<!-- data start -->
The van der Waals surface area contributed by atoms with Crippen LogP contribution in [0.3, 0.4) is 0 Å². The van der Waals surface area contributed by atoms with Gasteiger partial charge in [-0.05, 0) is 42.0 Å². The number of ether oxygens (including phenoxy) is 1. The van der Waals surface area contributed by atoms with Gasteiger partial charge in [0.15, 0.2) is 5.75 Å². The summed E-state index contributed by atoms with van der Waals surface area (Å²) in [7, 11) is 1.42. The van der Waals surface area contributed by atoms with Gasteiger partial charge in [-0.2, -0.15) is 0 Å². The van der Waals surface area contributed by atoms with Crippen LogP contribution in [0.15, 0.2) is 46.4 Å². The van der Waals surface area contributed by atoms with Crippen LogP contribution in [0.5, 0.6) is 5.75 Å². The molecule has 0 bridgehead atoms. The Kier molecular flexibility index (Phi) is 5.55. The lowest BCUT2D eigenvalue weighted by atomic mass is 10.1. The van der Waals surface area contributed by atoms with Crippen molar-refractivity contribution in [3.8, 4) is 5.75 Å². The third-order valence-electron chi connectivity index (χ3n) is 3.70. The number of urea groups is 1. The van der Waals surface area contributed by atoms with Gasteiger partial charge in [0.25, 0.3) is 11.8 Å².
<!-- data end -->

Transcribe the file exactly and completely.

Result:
The van der Waals surface area contributed by atoms with Crippen LogP contribution in [0.3, 0.4) is 0 Å². The van der Waals surface area contributed by atoms with Gasteiger partial charge in [-0.05, 0) is 42.0 Å². The number of ether oxygens (including phenoxy) is 1. The van der Waals surface area contributed by atoms with Gasteiger partial charge in [0.15, 0.2) is 5.75 Å². The summed E-state index contributed by atoms with van der Waals surface area (Å²) in [7, 11) is 1.42. The van der Waals surface area contributed by atoms with Gasteiger partial charge in [-0.2, -0.15) is 0 Å². The van der Waals surface area contributed by atoms with Crippen LogP contribution in [0.15, 0.2) is 46.4 Å². The van der Waals surface area contributed by atoms with Crippen LogP contribution in [0.5, 0.6) is 5.75 Å². The molecule has 0 bridgehead atoms. The Kier molecular flexibility index (Phi) is 5.55. The lowest BCUT2D eigenvalue weighted by atomic mass is 10.1. The van der Waals surface area contributed by atoms with Crippen molar-refractivity contribution in [3.8, 4) is 5.75 Å². The third-order valence-electron chi connectivity index (χ3n) is 3.70. The number of urea groups is 1. The van der Waals surface area contributed by atoms with Gasteiger partial charge in [0.25, 0.3) is 11.8 Å².